We begin with the actual language of the policy and give the words their plain and ordinary meaning. See Jalbert ex rel. F2 Liquidating Tr. v. Zurich Servs. Corp., 953 F.3d 143, 150 (1st Cir. 2020) (applying Massachusetts law); Ali v. Fed. Ins. Co., 719 F.3d 83, 90 (2d Cir. 2013) (applying New York law). The choice-of-law provision first provides that “any dispute arising hereunder” is subject to entrenched admiralty principles. Andersson's chapters 176D and 93A claim is a “dispute arising hereunder,” and there is no “well established, entrenched principles and precedent of substantive United States Federal Admiralty law” governing unfair trade and claim settlement practices. Absent admiralty precedent, the choice-of-law provision does not specifically dictate what law applies to a “dispute arising hereunder,” but instead proceeds to state that “this insuring agreement is subject to the substantive laws of New York.”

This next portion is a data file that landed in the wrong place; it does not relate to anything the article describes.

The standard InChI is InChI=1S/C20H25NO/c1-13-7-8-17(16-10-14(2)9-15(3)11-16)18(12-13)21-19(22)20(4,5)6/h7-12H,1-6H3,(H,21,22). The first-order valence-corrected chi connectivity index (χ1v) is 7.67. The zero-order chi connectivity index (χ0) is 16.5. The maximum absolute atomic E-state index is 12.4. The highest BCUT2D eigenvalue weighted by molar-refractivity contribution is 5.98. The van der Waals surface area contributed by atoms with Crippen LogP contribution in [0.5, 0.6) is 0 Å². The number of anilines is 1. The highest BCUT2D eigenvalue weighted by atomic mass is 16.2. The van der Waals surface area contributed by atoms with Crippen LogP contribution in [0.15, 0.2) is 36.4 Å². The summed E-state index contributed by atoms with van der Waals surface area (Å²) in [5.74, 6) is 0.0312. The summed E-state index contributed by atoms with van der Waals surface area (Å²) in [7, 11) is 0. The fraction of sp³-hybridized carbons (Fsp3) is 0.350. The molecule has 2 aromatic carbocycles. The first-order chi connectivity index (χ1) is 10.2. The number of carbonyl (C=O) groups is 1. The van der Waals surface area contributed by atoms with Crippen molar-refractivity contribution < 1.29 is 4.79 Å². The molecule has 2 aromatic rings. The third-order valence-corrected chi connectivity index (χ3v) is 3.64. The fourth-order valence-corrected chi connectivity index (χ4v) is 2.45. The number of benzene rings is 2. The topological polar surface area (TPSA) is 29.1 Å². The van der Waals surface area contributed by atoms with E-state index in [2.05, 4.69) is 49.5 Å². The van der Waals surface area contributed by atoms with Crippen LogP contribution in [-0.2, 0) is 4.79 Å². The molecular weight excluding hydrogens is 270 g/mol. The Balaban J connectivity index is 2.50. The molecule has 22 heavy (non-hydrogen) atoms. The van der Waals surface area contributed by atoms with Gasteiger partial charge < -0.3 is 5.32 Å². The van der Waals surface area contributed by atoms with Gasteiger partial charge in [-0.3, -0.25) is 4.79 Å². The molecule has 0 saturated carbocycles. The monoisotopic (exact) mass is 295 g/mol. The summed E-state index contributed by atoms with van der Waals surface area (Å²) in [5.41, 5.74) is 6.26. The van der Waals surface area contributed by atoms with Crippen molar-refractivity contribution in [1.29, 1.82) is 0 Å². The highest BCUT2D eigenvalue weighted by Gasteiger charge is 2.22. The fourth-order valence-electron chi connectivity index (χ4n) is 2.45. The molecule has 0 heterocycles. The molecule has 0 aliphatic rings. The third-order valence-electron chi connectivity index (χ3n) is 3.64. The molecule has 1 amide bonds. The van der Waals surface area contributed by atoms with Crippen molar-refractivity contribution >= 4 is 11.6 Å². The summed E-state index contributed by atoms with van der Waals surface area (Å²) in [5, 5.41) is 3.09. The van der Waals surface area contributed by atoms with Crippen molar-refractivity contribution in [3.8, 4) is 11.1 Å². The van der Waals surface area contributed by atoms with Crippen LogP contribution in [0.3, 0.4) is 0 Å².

This differential in wording employed by GLI in the choice-of-law provision -- “any dispute arising hereunder” versus “this insuring agreement” -- creates ambiguity because it is subject to more than one reasonable interpretation. See Scottsdale Ins. Co. v. Torres, 561 F.3d 74, 77 (1st Cir. 2009) (applying Massachusetts law); Aronstein v. Mass. Mut. Life Ins. Co., 15 F.4th 527, 534 (1st Cir. 2021) (applying New York law). Indeed, two distinct classes of claims are arguably contemplated in the choice-of-law provision. The first clause encompasses “any dispute arising hereunder,” which could include contract-related and extracontractual claims. But, the second clause is limited to “this insuring agreement,” which could be limited to contract-related claims. Only these contract-related claims are specifically subjected to New York law. It is entirely unclear whether extracontractual claims -- even if they may be said to “arise[ ] hereunder” -- are also subject to New York law.